out of 4
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Review by Harvey Karten
2 stars out of 4
If you moved to California, in what city of town would you live?
Would you prefer sunny Santa Barbara to chilly San Francisco?
After seeing "Twisted," you'll opt for the sun, and this is a
compliment to cinematographer Peter Deming who, with the
help of Mark Isham's music gives that city the noirish feel so
necessary to cynical police dramas. The opposite side of the
coin is that the hackneyed use of such an ambiance is often
accompanied by trite dialogue leading to awfully silly and
unintentionally funny scenes. In directing "Twisted," Philip
Kaufman, giving life to Sarah Thorp's screenplay, cannot rise
too far above the risible, not a good omen for a tale of a serial
Featuring Ashley Judd in virtually every scene the actress
coiffed in a modishly short style "Twisted" focuses on a woman
who has risen through the ranks to be one of San Francisco's
elite detective inspectors, homicide division. Though a cop is
never off-duty, Jessica Shepard (Judd) lays her gun aside
frequently to avoid scaring off numbers of men whom she picks
up at a bar for stretches of casual canoodling. Though she
looks nothing like Aileen Wormus, if her per diem dates had any
idea of the consequences of these meetings, they'd stay far
away, since one by one the men are found beaten to a pulp (for
all we know Mel Gibson could have been an uncredited
consultant). Since they had in common their liaisons with
Jessica, guess who's the leading suspect?
Jessica's life is a mess. She blacks out frequently after
drinking wine, with no memory of what she may have done
before these episodes of unconsciousness, wondering whether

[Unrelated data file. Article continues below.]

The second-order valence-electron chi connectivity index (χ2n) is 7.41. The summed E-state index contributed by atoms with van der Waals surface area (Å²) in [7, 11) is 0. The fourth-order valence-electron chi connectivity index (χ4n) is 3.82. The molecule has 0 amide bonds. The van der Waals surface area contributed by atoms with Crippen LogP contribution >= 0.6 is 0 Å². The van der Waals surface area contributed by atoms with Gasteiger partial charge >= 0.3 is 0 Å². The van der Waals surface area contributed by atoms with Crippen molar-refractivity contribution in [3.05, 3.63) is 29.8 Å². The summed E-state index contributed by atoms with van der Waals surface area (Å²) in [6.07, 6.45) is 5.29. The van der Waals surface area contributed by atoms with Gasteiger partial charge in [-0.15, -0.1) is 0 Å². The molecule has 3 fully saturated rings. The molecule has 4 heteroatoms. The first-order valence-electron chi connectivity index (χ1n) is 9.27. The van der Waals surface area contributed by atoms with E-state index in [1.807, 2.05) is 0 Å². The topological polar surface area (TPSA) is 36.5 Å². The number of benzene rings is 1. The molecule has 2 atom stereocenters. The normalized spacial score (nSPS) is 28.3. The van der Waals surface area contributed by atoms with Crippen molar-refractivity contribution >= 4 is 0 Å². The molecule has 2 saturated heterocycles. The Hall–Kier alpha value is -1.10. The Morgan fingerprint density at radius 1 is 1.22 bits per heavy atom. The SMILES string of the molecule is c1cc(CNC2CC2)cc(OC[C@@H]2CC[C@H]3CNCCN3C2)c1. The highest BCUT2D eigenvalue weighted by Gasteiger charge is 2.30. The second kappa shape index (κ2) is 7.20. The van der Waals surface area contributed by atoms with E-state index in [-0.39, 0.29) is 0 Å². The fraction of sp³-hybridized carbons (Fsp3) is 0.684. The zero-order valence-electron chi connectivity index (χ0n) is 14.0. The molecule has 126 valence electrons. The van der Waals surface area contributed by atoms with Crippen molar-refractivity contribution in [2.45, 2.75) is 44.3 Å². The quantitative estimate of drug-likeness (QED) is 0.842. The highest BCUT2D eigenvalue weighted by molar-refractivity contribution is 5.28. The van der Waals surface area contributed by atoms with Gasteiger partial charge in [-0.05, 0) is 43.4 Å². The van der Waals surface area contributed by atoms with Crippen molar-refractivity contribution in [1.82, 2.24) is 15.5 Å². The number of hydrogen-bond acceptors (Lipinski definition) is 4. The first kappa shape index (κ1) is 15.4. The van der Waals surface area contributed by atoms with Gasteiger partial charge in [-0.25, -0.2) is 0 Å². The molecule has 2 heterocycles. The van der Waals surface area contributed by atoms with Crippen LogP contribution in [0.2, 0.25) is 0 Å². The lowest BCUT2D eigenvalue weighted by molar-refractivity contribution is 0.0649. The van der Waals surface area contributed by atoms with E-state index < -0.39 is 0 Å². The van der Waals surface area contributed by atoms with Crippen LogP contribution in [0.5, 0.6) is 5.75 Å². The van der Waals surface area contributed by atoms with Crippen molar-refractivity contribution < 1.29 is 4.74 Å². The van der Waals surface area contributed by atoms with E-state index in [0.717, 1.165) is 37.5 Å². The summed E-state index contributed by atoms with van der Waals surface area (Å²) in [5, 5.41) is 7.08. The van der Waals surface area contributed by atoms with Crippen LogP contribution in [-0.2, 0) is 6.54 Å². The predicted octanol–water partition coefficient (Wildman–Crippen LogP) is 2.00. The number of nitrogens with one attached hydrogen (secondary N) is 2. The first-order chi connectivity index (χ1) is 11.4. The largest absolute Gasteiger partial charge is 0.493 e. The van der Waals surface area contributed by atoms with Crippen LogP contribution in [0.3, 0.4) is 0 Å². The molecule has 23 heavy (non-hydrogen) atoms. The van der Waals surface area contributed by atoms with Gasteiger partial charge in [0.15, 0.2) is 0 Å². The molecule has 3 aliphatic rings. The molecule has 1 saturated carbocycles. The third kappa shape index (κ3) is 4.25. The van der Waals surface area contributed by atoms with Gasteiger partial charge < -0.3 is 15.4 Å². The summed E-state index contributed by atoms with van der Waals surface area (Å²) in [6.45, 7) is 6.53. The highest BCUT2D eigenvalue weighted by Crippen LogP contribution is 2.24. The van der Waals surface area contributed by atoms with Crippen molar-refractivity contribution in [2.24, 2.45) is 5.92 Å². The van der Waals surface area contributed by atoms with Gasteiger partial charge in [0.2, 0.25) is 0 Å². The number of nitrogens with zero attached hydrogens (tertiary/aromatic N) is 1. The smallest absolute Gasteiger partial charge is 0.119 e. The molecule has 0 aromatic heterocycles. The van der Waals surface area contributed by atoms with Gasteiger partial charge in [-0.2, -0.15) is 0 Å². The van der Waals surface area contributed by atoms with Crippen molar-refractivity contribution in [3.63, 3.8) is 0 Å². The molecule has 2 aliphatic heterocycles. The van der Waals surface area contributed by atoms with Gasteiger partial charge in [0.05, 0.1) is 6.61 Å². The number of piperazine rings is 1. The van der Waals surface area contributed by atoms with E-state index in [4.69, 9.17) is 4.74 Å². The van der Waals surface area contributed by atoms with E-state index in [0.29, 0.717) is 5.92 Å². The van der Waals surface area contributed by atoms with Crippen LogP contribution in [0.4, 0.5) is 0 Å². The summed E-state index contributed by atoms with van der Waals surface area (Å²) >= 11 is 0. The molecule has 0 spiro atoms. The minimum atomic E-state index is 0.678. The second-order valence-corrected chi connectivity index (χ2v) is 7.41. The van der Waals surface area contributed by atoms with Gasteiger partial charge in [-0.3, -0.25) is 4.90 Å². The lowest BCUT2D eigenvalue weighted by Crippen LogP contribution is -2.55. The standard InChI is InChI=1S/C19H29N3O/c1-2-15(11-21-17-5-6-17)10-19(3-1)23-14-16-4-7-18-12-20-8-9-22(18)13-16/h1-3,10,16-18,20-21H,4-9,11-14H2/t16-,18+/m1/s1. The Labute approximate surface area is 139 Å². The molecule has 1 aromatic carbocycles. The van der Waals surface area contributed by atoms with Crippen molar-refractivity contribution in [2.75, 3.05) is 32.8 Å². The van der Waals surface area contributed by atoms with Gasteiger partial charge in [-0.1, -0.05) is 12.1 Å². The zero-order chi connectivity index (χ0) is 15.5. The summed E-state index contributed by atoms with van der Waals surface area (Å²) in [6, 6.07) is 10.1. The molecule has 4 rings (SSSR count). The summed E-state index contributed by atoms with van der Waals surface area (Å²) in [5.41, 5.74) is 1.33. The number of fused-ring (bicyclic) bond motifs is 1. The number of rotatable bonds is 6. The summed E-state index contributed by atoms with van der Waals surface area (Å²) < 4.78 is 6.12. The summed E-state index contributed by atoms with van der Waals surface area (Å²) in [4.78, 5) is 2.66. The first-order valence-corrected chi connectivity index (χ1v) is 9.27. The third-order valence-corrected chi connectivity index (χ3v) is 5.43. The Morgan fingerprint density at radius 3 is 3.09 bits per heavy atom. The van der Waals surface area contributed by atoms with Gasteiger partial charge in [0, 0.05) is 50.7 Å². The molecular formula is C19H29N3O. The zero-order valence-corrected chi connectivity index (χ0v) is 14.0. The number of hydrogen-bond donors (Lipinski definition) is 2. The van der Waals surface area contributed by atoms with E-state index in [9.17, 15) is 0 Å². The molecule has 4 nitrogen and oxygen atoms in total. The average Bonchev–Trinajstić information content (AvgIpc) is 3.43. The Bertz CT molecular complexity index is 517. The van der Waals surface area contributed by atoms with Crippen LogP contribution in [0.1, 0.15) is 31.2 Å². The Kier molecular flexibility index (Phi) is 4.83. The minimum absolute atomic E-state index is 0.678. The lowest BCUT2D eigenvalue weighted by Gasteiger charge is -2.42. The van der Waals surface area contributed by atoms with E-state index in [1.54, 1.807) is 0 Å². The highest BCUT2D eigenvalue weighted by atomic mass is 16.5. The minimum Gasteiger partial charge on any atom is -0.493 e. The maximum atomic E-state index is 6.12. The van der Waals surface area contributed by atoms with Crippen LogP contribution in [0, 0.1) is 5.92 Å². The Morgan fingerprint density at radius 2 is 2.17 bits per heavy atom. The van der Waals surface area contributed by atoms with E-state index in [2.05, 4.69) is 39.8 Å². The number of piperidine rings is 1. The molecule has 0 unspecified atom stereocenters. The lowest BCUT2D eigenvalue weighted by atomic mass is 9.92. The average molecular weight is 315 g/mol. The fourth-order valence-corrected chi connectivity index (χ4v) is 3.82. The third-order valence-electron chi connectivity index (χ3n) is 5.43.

the police are indeed on the right track in busting her for murder.
Her meteoric rise results partly from her ability to describe what
she sees in detail with just a glance, but more from her
connection with police commissioner John Mills (Samuel L.
Jackson) who raised her as his own when his former partner,
Jessica's father, apparently went on a jealous rampage killing
his own wife and then himself. Twists and turns, a staple of the
genre, have us suspecting Jessica's insistent ex-boyfriend,
Jimmy (Mark Pelligrino) and even her partner, the self-assured
and comely Mike Delmarco (Andy Garcia). Not even the shrink
appointed by the department to get to the bottom of Jessica's
blackouts, Dr. Frank (David Straithaim), is of much help to
anyone and, in fact, confuses the issues even further.
There's nothing original in the script or particularly impressive
about the performances in this run-of-the-mill drama, which in its
laziness concludes with one of Roger Ebert's notorious
cliches the gunman who gets himself into serious trouble by
talking too much.
Copyright © 2004 Harvey Karten
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